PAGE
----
They May Get The Glory, But What General Ever Really Won A War?

We live in a society where everyone wants to be the hero.  We all want to be the star quarterback, or the winner of idol.  No one cares to be the quiet individual who toils away in obscurity, but there was once a time when this lust for fame was much less common in this nation than it is today.  I suspect this bygone respect for the common man also had a lot more to do with why this nation was so successful back then as compared to today, where our compassion for the “little man” is more for show than heartfelt concern.

Looking back on my days in midget football, I can see now that the role I played as left offensive tackle was as obscure as I thought it was at the time.  When I was first placed in that position, I felt slighted because I was sure I should have been the quarterback, the one responsible for calling the plays and making the decisions — the guy who made “it” happen.  But now that I’m older and can look backward with a bit more wisdom, I remember something I missed back then in my youth.  You see, after I got over feeling sorry for myself, I put myself to being the best lineman I could be and, in my last year, I got the best offensive lineman trophy as a reward for my efforts.  But there’s something more to be learned about just how important the invisible man really is.

My last game in midget football was a championship game — and we lost by four points.  At the time, I didn’t see the lesson in that loss, but today I do.  You see, we lost on the last play of the game.  We were on the 2 yard line: six feet from winning.  It was only second or third down, but there were only seconds left in the game and we were out of time outs.  But the play before, my chin strap broke and I had to come out of the game.  They sent in a replacement for me, but the coach still ran off left tackle.  Because I had been pushing my guy around the entire game, coach just figured we could easily make two yards on my side of the ball.  he was wrong, and we lost.  You see, it wasn’t just any invisible, nobody lineman who had been pushing that defensive lineman around the entire game, it was me — I had been pushing him around.  My replacement was not me, and he wasn’t up to the task.  Now, would we have scored had I still been in the game?  Most likely, yes, and I wouldn’t have gotten any of the credit.  That would have gone to our running back and the coach, but it wouldn’t have happened without me — and so it didn’t.  And there is the lesson of how important the little man is.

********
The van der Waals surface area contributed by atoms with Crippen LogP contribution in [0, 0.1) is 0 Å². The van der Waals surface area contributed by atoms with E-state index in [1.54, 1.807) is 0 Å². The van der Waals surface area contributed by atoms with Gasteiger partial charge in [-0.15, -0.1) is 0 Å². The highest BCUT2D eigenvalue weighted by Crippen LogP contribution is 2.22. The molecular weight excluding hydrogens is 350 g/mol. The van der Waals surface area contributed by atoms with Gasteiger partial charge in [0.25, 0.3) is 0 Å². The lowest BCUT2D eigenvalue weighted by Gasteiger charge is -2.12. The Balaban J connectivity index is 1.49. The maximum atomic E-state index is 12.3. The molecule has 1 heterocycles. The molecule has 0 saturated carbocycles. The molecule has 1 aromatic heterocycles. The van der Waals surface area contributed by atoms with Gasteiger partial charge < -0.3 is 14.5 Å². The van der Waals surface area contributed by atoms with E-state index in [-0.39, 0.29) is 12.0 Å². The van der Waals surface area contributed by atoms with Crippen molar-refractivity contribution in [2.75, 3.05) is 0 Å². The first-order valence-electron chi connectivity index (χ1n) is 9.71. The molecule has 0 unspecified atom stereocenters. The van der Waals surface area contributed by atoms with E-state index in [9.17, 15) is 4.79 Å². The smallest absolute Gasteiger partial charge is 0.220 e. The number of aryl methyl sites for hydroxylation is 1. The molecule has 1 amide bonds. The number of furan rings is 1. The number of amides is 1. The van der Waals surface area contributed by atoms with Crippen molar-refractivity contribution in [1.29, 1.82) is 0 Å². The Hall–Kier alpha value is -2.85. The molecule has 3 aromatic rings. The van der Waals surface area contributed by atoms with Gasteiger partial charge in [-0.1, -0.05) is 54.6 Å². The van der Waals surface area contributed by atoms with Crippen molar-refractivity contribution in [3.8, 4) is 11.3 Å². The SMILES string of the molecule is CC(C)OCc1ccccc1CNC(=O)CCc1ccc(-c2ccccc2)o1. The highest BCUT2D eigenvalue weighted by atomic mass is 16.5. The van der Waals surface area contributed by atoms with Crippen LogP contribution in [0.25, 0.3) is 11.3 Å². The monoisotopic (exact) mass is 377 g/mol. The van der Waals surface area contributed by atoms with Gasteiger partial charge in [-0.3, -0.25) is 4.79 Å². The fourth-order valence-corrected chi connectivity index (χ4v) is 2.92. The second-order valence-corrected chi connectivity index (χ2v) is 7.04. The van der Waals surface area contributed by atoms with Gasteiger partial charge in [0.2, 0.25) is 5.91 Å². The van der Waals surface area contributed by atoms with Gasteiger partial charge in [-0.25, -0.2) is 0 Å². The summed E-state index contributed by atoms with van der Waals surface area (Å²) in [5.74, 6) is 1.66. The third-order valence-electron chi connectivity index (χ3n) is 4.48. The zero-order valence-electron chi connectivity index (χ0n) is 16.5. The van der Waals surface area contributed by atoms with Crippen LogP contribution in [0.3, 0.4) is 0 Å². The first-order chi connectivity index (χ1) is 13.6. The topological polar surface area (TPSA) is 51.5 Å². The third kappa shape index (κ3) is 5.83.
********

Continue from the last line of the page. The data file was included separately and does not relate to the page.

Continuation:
What I have learned as I’ve traveled through life is that fame is often a curse.  Most of us really can’t handle it, so, if we manage to achieve it, we often waste and soon lose it.  And while we’re in the spotlight, it goes to our head.  rather than using our position to do good, we indulge ourselves.  Too often, fame makes us into a liability rather than an asset to our cause, and far too often today, this is because our only cause is our self.  I know what I’m talking about here because I’ve personally lived through the fall that comes from thinking you’re the reason for your success.  Nothing can ever be further from the truth.  No matter how much you do or how hard you try, success is a group effort — but not in the sense that the collectivist would have you believe.  The irony of collectivism is that it deals with a singular being.  I am talking about the collective efforts of many, many individuals working with and for one and other.

I decided to write this after watching “The Lead Up to D-Day.”  General Eisenhower is often given a lion’s share of the credit for the success of that invasion, but, in the movie, Eisenhower’s character said something that motivated me to write.  he said “I may have given the order, but once I did so, I became nothing more than a spectator.  It’s up to the corporal on the beaches now.”  There is so much truth in those words.  In truth, no general has ever won a battle.  He may have developed the plan and motivated his troops, but he never fired the shots that defeated an opposing army because wars are won by the invisible man doing his duty wherever he finds himself.  For this reason, I’ve grown quite content being an invisible man who is just trying to do what he can where he can.  I’m equally content to leave whatever I can’t do to the guiding hand of Providence.

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